I am excited about the new Food Preparation and Nutrition Curriculum. One of the first jobs I have decided to do in preparation is to replan and rewrite all the recipes which will be used in the KS 3 curriculum to include notes on food science.
This means that both staff and pupils will have access to important food science terminology from year 7 onwards. Hopefully as a result pupils will get into the habit of referring to these key words which will improve knowledge and understanding when they do finally get to GCSE level.
So here is a little example below.Lots of work to do but I have completed 10 recipes with a Mediterranean theme which are on TES resources if anyone is interested. Just have to write the matching scheme of work now but it’s all exciting as I love planning new resources and lessons. Yes, I am a food teacher geek ☺️😊😊
Food Preparation and Nutrition
Form Group: ………………
1 tablespoon vegetable oil
2 medium sized potatoes
1 garlic clove
1 red pepper
1 green pepper
3 large eggs
½ teaspoon dried crushed chilli flakes
Handful of flat leave parsley
Preheat oven to fan 200C/gas 6.
Heat 2 tablespoons of vegetable oil in a pan. Fry onion and potatoes gently for 15 minutes until the potatoes are tender, turning frequently. Add garlic and peppers for the last 5 minutes and stir gently.
Tip into a large bowl, season and cool for 5 minutes.
Stir in the eggs, chilli flakes and parsley leaves. Leave to sit for 5 minutes.
Brush a nonstick 10cm square tin (foil trays are good to use in schools) with oil. Pour in the egg mixture and place in the oven.
Cook for 12-15 minutes. (Check it’s ready by pressing the top lightly. If it is still runny, return to the oven for a couple of minutes.) Once cooked, remove and leave to cool for 5 minutes, then turn out on to a board.
Cut into squares, garnish with parsley and serve.
Food Science Links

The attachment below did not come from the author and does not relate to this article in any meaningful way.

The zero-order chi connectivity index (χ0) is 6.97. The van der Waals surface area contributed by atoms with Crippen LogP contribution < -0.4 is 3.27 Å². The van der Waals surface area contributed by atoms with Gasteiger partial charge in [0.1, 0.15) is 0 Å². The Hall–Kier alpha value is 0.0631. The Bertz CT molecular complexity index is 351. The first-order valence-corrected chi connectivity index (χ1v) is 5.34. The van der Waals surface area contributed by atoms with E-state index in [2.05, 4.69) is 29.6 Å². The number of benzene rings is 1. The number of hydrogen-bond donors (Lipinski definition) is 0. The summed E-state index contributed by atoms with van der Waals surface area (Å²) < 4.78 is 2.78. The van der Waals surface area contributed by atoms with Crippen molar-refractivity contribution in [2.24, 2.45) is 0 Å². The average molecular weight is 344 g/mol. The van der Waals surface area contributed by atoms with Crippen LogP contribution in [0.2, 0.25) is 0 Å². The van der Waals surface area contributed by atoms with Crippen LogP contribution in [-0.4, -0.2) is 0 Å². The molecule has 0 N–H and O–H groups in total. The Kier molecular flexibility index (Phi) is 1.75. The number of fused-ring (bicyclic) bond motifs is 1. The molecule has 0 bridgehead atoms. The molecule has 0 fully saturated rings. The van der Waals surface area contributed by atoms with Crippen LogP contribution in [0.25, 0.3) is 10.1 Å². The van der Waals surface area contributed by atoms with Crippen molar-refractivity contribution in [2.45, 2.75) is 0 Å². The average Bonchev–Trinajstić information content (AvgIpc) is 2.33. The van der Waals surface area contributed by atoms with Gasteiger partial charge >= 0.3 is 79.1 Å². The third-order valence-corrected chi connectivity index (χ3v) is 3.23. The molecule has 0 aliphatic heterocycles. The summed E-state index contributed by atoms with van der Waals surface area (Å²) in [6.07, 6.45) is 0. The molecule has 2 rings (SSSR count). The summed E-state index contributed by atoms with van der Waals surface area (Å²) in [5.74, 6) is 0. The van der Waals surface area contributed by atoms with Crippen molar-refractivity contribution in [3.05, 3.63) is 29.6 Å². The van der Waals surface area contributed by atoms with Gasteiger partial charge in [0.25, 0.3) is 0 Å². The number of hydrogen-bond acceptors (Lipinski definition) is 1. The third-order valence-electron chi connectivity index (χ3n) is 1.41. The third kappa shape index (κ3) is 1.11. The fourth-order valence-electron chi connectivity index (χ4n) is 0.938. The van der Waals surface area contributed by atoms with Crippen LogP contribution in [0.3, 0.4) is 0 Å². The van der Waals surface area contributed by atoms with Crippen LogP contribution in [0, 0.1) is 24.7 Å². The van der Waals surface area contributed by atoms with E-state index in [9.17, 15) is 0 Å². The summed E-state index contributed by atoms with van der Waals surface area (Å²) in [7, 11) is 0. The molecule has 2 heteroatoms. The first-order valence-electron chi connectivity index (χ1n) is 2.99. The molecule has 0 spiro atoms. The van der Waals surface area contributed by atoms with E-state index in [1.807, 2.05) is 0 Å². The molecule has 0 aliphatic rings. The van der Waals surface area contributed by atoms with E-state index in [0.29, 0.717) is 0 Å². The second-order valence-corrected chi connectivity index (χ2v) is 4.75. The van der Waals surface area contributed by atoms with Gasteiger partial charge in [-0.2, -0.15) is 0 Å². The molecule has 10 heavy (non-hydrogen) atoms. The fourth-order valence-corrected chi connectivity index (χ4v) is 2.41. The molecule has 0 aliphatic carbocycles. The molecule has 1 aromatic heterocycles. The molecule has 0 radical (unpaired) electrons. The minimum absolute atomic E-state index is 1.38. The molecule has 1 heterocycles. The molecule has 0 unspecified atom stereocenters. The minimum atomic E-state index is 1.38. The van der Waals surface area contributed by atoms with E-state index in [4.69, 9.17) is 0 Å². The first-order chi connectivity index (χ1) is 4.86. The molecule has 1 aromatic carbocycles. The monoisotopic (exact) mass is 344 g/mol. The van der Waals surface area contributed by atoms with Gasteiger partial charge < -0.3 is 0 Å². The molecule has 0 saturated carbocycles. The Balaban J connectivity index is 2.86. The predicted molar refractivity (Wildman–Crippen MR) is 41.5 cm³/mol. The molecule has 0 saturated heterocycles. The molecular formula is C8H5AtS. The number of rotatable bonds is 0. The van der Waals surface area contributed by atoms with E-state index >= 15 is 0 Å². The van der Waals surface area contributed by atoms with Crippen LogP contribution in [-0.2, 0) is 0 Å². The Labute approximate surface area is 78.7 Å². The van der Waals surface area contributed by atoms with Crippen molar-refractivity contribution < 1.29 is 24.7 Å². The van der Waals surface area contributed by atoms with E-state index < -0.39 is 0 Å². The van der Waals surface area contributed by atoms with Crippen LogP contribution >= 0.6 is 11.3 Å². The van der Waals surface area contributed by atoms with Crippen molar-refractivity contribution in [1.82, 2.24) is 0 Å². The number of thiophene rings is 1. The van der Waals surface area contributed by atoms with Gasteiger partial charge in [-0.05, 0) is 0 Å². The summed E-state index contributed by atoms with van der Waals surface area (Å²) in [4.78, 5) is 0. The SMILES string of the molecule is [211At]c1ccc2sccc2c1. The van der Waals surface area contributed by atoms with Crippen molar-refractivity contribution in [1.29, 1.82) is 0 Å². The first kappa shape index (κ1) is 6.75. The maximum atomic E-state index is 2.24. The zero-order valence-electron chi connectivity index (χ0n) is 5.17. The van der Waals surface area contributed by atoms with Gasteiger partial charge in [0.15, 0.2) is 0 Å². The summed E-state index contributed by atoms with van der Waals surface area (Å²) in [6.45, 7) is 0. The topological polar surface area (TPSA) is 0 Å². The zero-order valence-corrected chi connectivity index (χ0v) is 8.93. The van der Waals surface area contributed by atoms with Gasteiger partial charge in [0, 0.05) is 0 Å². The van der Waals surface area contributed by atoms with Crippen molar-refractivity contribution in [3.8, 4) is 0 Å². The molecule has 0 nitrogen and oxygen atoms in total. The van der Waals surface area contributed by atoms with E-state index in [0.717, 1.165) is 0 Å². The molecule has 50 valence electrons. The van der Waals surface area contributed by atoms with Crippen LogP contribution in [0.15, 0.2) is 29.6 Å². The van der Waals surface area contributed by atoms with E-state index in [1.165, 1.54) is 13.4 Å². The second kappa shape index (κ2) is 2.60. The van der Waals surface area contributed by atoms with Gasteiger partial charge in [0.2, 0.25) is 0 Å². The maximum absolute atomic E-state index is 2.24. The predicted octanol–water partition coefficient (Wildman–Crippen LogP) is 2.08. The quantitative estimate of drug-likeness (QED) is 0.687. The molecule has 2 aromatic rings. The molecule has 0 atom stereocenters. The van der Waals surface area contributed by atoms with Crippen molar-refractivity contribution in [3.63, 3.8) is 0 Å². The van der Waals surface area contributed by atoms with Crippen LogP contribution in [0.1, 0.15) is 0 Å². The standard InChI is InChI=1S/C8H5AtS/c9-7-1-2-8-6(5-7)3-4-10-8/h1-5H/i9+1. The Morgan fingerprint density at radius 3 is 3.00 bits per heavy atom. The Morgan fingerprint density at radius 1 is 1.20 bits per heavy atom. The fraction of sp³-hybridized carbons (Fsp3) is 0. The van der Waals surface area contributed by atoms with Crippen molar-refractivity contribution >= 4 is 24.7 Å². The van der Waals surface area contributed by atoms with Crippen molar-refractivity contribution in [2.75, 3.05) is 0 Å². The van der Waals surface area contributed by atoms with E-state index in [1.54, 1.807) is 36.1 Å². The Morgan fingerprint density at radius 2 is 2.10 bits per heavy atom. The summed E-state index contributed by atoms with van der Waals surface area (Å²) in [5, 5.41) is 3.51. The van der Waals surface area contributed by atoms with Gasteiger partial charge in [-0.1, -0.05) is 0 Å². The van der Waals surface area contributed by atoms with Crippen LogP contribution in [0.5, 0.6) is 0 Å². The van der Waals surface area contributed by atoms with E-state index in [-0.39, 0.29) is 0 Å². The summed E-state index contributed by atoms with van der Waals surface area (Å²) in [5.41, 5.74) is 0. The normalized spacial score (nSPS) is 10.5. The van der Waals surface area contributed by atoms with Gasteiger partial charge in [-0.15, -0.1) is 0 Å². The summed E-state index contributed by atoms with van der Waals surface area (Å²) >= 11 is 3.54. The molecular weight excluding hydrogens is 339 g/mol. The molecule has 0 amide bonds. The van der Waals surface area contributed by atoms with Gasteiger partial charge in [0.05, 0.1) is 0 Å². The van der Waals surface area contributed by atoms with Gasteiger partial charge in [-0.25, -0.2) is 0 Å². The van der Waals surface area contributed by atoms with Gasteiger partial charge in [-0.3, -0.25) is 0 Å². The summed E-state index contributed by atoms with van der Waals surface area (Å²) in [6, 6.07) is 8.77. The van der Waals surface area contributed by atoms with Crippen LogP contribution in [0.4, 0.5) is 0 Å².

Properties of starch
Potato starch softens as it is fried and thickens.
Properties of eggs
Eggs are a high protein food.
When eggs are whisked it changes the structure of the protein. This is called denaturation.
When eggs are heated they set and become more solid. This is called coagulation.Changing the shape of the protein through whisking or cooking also changes its properties. The protein becomes easier to digest and more useful to the cells of the human body.
200g plain flour 50g butter
50g white fat 50ml cold water (preferably chilled in advance)
2 rashers of back bacon
100ml single cream
100ml milk ¼ tsp grated nutmeg spring onion – finely chopped black pepper to season
100g cheese preferably Gruyere
Preheat the oven to 180C or Gas Mark 5.
Sieve flour into a bowl. Cut fat into flour and rub the flour and fat between your fingers and thumbs until you get a mixture with the consistency of breadcrumbs.
Add the water and use a table knife to cut water through the mixture to eventually form a soft and pliable dough. Do not knead the dough.
On a floured surface, roll the dough out to about 4mm thick – it should behave like standard dough, so if you find it is cracking, add a little more water (if the pastry has become too warm it may also benefit from 10 minutes in the fridge).
Line a 20cm loose-bottomed tin and trim the edges neatly using a knife.
Grill the bacon and cut off the rind. Cut up the bacon into small pieces using kitchen scissors.
In a bowl, beat the eggs and whisk in the cream and milk, add the nutmeg, the spring onions and a little pepper to taste.
Sprinkle the bacon over the pastry base then pour the egg mixture on top. Sprinkle over the grated cheese.
Bake the quiche for 25 minutes or until the top has browned and the filling has set.
Food Science Links
Grilling – the heat radiates or travels in straight lines from the grill and is absorbed at the surface of the bacon, cooking it, changing its colour and making it safer to eat.
The aim is to make a short crumbly pastry by keeping the gluten strands short by reducing the hydration of the starch granules. If the fat coats the flour particles sufficiently it will prevent the absorption of water resulting in a crumbly texture.
When eggs are whisked it changes the structure of the protein in the eggs. This is called denaturation. When eggs are heated they set and become more solid. This is called coagulation.